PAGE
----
Richie Havens took his teeth out to sing

My mother always said that she liked Richie Havens because he took his teeth out to sing. This is something that came up often, usually on the heels of someone who couldn’t sing very well becoming famous because they were good looking. She liked that he cared more about how he sounded (better without the fake teeth) than how he looked- although, you know, he was fabulous looking. There was something about this that always felt important. If you have that much talent, you don’t need teeth.

Richie Havens just was. He wasn’t Mick Jagger or Jimi Hendrix or Jim Morrison prancing around on stage being all “look at me! look at me!” about things. He wasn’t collecting groupies as far as I know. He just sat up there with his guitar, and simply sang his songs. He didn’t have a persona, I think, is what I’m getting at. He had no guile.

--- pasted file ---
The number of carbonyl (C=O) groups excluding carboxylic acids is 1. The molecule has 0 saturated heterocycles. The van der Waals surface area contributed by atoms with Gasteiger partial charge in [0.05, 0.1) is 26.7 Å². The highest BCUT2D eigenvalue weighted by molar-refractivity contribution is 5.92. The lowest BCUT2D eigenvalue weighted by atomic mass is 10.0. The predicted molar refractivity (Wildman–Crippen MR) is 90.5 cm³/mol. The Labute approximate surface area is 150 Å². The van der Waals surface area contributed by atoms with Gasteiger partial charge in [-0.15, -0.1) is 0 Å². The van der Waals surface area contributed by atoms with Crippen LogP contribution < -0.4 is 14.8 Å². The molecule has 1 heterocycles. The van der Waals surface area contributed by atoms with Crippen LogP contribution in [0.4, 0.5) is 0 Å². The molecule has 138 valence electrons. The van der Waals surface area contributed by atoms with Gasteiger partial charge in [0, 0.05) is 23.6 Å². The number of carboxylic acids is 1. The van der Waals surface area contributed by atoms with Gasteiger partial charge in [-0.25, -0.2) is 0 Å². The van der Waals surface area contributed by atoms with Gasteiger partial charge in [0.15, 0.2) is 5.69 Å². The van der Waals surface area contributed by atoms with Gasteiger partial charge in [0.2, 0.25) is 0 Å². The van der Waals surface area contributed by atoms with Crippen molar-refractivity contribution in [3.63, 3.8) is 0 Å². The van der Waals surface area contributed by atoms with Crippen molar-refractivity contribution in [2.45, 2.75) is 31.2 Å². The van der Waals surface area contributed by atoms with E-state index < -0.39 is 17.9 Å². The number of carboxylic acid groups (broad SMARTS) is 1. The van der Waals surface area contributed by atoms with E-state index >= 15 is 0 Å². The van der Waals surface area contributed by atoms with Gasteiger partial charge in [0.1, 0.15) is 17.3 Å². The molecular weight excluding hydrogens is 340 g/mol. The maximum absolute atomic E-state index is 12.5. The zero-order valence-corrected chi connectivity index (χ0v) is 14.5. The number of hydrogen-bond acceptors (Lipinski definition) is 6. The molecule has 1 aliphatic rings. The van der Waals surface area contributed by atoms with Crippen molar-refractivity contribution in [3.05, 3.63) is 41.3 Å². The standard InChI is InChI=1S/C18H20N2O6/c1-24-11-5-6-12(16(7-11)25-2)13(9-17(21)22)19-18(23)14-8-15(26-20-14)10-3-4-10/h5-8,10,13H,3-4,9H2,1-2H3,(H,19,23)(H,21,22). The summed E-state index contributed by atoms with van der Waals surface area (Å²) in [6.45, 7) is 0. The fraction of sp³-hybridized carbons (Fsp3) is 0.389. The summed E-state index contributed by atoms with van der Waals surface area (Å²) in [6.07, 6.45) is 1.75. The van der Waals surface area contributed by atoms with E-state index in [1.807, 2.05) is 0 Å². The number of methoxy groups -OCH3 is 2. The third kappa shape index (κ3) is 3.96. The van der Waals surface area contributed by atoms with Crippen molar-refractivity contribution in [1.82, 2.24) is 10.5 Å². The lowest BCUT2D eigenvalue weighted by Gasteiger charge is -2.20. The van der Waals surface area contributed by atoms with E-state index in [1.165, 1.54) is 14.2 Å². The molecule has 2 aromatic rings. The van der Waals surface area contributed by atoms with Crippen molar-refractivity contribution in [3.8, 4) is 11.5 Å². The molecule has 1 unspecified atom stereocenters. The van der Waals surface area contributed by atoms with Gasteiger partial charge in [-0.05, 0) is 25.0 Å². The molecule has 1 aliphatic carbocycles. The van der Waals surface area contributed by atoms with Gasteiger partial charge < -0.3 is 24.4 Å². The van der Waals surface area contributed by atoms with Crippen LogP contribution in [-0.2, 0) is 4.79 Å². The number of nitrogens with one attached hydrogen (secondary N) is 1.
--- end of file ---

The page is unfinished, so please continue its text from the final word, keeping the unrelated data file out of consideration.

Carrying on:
He was notable to most as the opening act at Woodstock, where he famously improvised the song “Freedom” while doing an interpretation of “Sometimes I Feel Like a Motherless Child.” That alone would have secured him a place as  ’60s icon forever, although one doesn’t hear him mentioned as often as Dylan or Joni Mitchell. He continued touring and releasing albums and working for social and ecological justice up until March of this year, when his health became too much of an issue to continue on.

It’s almost appropriate that Havens passed away yesterday, on Earth Day. He devoted much of his life to educating children about ecological issues- from co-founding The Northwind Undersea Institute (an oceanographic children’s museum in the Bronx) to creating The Natural Guard, which he describes on his website as  “a way of helping kids learn that they can have a hands-on role in affecting the environment. Children study the land, water, and air in their own communities and see how they can make positive changes from something as simple as planting a garden in an abandoned lot.”

My favorite Richie Havens song has always been his version of “High Flyin’ Bird.” It’s what I listen to when I need a good cry, so it’s probably pretty appropriate for today.